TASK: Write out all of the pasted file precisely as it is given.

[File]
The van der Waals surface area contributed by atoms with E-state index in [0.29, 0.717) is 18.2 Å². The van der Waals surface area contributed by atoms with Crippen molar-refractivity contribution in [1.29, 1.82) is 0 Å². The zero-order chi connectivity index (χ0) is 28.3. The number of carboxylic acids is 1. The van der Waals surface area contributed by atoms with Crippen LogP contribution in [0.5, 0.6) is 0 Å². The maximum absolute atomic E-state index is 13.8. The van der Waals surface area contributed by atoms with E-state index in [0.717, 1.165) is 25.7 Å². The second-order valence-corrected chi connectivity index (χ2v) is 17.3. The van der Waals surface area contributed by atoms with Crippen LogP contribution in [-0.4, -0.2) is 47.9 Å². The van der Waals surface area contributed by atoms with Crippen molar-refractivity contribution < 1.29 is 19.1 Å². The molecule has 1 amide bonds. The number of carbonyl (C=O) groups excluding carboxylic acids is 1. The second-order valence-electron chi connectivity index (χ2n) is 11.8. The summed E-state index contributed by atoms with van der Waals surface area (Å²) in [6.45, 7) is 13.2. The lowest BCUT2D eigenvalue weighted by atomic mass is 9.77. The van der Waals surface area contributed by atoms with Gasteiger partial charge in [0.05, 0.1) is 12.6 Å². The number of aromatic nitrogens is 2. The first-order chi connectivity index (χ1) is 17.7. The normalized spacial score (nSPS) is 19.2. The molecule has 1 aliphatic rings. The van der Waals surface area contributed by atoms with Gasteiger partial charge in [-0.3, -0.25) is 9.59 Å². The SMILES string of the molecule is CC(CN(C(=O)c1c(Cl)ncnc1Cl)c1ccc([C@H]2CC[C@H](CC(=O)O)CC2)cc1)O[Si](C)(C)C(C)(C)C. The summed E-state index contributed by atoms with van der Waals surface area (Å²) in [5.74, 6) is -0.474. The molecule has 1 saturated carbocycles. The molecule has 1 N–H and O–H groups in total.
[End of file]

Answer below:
The van der Waals surface area contributed by atoms with E-state index in [0.29, 0.717) is 18.2 Å². The van der Waals surface area contributed by atoms with Crippen molar-refractivity contribution in [1.29, 1.82) is 0 Å². The zero-order chi connectivity index (χ0) is 28.3. The number of carboxylic acids is 1. The van der Waals surface area contributed by atoms with Crippen LogP contribution in [0.5, 0.6) is 0 Å². The maximum absolute atomic E-state index is 13.8. The van der Waals surface area contributed by atoms with E-state index in [0.717, 1.165) is 25.7 Å². The second-order valence-corrected chi connectivity index (χ2v) is 17.3. The van der Waals surface area contributed by atoms with Crippen LogP contribution in [-0.4, -0.2) is 47.9 Å². The van der Waals surface area contributed by atoms with Crippen molar-refractivity contribution < 1.29 is 19.1 Å². The molecule has 1 amide bonds. The number of carbonyl (C=O) groups excluding carboxylic acids is 1. The second-order valence-electron chi connectivity index (χ2n) is 11.8. The summed E-state index contributed by atoms with van der Waals surface area (Å²) in [6.45, 7) is 13.2. The lowest BCUT2D eigenvalue weighted by atomic mass is 9.77. The van der Waals surface area contributed by atoms with Gasteiger partial charge in [0.05, 0.1) is 12.6 Å². The number of aromatic nitrogens is 2. The first-order chi connectivity index (χ1) is 17.7. The normalized spacial score (nSPS) is 19.2. The molecule has 1 aliphatic rings. The van der Waals surface area contributed by atoms with Gasteiger partial charge in [-0.3, -0.25) is 9.59 Å². The SMILES string of the molecule is CC(CN(C(=O)c1c(Cl)ncnc1Cl)c1ccc([C@H]2CC[C@H](CC(=O)O)CC2)cc1)O[Si](C)(C)C(C)(C)C. The summed E-state index contributed by atoms with van der Waals surface area (Å²) in [5.74, 6) is -0.474. The molecule has 1 saturated carbocycles. The molecule has 1 N–H and O–H groups in total.